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Law Review Circulation in Decline
A new study finds that over the last three decades law review circulation has dipped significantly with some especially steep declines occurring in recent years. Professor Ross E. Davis at George Mason University School of Law conducted a study on information collected by the U.S. Postal Service tracking the paid circulation of 21 law reviews from prestigious law schools between 1979 and 2009. The publications submit the information to the Postal Service to qualify for bulk mailing rates. The Harvard Law Review had a paid circulation of 8,760 in 1979 but only 2,029 in 2009, representing a decline of almost 77%. The paid circulation of The Yale Law Journal declined from 4,051 in 1980 to 1,725 in 2009, a 57% decrease.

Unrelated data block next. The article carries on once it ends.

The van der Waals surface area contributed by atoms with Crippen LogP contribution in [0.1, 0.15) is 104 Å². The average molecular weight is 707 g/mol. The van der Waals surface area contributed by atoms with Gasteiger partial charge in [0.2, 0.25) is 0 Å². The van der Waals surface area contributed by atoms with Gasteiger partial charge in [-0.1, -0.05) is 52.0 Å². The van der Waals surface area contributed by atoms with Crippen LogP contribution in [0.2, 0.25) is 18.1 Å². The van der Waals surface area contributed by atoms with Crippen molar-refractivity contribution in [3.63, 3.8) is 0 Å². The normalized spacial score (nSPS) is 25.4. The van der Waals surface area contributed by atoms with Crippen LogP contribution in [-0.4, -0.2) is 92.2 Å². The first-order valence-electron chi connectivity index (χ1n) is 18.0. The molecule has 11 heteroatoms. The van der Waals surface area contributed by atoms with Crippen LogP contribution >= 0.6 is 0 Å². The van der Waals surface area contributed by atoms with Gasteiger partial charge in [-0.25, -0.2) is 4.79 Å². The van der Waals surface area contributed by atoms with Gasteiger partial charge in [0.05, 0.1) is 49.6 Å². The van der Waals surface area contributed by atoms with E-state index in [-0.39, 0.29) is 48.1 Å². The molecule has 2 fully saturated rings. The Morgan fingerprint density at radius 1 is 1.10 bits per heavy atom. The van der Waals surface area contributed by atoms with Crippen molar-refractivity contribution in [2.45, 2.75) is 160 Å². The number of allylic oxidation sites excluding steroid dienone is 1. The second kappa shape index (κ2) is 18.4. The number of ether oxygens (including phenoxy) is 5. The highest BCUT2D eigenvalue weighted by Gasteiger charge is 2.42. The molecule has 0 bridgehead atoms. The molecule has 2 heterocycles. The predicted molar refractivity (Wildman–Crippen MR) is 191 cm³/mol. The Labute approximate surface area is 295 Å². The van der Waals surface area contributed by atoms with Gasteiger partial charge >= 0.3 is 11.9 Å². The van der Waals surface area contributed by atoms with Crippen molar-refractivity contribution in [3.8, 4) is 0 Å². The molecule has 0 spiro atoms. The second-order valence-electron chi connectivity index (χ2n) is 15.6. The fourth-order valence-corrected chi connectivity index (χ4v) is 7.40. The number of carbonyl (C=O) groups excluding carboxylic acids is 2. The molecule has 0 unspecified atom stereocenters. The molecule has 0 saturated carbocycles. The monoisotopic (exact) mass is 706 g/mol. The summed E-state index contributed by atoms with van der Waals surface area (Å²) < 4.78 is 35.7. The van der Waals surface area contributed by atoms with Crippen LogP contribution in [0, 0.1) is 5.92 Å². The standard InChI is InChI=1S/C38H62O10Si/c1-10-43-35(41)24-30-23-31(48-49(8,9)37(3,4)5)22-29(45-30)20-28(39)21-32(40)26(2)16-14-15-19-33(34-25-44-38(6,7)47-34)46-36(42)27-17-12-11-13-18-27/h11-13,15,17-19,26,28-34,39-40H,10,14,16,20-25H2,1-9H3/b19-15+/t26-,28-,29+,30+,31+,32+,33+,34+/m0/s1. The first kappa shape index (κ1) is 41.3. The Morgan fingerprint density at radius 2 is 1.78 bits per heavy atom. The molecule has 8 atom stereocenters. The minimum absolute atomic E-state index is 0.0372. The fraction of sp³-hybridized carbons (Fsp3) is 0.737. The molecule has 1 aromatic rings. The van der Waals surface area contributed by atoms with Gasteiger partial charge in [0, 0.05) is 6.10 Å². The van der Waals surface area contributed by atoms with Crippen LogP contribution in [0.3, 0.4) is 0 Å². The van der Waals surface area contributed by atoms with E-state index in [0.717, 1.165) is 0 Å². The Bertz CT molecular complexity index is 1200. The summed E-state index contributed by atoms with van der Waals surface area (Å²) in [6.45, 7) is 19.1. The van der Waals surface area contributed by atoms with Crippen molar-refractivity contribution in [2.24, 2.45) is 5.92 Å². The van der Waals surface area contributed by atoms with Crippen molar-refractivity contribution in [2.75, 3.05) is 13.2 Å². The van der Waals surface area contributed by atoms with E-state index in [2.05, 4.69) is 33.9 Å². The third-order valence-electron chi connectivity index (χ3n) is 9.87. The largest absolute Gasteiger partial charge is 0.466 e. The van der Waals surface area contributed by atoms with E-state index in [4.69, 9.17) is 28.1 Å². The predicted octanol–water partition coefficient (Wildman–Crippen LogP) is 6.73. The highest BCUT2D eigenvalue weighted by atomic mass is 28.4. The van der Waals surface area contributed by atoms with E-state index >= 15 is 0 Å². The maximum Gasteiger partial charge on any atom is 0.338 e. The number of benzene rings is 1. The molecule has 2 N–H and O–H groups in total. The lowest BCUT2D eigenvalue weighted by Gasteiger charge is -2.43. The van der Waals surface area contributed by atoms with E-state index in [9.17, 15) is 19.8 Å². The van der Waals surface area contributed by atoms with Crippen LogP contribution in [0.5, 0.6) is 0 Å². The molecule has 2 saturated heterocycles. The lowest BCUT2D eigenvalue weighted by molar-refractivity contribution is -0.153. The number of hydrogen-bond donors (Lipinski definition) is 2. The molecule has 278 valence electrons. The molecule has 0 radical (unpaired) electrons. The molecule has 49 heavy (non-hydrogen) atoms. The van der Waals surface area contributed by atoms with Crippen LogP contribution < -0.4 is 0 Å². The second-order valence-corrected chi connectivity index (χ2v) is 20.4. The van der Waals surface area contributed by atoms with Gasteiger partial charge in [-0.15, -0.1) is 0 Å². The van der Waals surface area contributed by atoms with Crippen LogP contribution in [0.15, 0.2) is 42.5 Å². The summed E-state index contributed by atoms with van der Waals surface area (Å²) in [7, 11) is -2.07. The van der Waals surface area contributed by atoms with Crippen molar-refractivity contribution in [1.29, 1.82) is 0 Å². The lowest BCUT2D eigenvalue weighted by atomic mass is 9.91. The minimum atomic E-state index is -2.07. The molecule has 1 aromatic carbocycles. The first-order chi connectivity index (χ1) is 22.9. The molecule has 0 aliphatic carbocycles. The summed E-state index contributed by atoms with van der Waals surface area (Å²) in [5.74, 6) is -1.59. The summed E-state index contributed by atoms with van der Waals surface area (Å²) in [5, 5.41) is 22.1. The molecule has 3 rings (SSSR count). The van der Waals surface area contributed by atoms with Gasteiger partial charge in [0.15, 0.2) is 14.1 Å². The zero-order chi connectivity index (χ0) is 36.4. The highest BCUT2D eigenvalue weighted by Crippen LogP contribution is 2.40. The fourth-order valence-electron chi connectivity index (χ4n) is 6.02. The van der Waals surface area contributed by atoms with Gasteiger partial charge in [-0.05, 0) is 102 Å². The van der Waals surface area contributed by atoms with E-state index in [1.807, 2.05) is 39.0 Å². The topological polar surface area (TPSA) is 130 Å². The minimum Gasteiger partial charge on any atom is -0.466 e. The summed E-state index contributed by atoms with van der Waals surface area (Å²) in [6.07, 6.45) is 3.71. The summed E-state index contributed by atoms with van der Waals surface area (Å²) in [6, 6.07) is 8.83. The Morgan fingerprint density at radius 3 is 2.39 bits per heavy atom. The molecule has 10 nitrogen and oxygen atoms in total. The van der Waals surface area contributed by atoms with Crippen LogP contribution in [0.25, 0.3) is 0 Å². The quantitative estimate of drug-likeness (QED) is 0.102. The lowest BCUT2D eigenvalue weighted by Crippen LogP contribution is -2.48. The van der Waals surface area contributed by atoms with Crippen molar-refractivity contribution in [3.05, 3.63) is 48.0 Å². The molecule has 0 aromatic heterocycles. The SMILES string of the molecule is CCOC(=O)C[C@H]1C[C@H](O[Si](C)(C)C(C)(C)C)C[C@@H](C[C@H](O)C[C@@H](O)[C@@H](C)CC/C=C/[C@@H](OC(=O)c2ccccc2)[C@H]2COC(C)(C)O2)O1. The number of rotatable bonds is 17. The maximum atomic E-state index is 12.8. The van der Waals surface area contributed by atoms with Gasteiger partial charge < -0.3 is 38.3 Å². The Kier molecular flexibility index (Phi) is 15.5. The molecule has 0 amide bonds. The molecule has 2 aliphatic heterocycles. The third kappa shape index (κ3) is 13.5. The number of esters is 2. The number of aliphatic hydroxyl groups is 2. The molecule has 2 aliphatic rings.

Davis theorizes that readers are now able to access the contents of a law review using online legal services like Westlaw and LexisNexis. Law review articles also can be found for free on the internet. Both The Yale Law Journal and The Harvard Law Review have official websites providing free content. Davis also believes that the target audience for law reviews has declined. He doesn’t see this decline hurting reviews much financially since they are cheap to produce. Davis does have a major concern, “The worry is on the influence end. The question is now, ‘How useful are we?’”.Law Review Circulation in Decline by sara
Tagged: Circulation, George Mason University, George Mason University School of Law, law review, law review circulation, law reviews, Postal Service, Ross E Davis, The Harvard Law Review, The Yale Law Journal, Yale Law Journal